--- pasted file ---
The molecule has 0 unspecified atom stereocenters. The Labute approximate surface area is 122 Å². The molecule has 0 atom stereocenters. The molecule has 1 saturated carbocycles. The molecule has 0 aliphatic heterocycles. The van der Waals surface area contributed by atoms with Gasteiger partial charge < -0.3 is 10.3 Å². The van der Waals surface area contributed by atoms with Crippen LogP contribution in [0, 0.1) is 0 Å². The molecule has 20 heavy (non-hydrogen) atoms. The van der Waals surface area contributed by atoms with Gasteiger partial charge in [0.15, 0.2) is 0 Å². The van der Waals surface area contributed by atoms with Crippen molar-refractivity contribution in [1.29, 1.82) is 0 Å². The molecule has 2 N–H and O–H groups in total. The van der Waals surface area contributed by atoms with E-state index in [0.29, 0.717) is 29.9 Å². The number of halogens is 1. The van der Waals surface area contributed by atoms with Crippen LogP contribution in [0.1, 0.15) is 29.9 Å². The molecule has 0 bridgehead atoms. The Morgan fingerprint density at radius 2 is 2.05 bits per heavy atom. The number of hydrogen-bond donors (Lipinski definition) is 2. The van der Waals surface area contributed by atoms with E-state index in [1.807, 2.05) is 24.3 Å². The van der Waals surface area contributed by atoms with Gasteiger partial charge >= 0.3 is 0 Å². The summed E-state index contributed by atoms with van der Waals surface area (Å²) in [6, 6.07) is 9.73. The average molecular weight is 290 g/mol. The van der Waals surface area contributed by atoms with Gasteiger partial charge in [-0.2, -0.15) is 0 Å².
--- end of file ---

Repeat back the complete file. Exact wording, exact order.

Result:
The molecule has 0 unspecified atom stereocenters. The Labute approximate surface area is 122 Å². The molecule has 0 atom stereocenters. The molecule has 1 saturated carbocycles. The molecule has 0 aliphatic heterocycles. The van der Waals surface area contributed by atoms with Gasteiger partial charge < -0.3 is 10.3 Å². The van der Waals surface area contributed by atoms with Crippen LogP contribution in [0, 0.1) is 0 Å². The molecule has 20 heavy (non-hydrogen) atoms. The van der Waals surface area contributed by atoms with Gasteiger partial charge in [0.15, 0.2) is 0 Å². The van der Waals surface area contributed by atoms with Crippen molar-refractivity contribution in [1.29, 1.82) is 0 Å². The molecule has 2 N–H and O–H groups in total. The van der Waals surface area contributed by atoms with E-state index in [0.29, 0.717) is 29.9 Å². The number of halogens is 1. The van der Waals surface area contributed by atoms with Crippen LogP contribution in [0.1, 0.15) is 29.9 Å². The molecule has 0 bridgehead atoms. The Morgan fingerprint density at radius 2 is 2.05 bits per heavy atom. The number of hydrogen-bond donors (Lipinski definition) is 2. The van der Waals surface area contributed by atoms with E-state index in [1.807, 2.05) is 24.3 Å². The van der Waals surface area contributed by atoms with Gasteiger partial charge >= 0.3 is 0 Å². The summed E-state index contributed by atoms with van der Waals surface area (Å²) in [6, 6.07) is 9.73. The average molecular weight is 290 g/mol. The van der Waals surface area contributed by atoms with Gasteiger partial charge in [-0.2, -0.15) is 0 Å².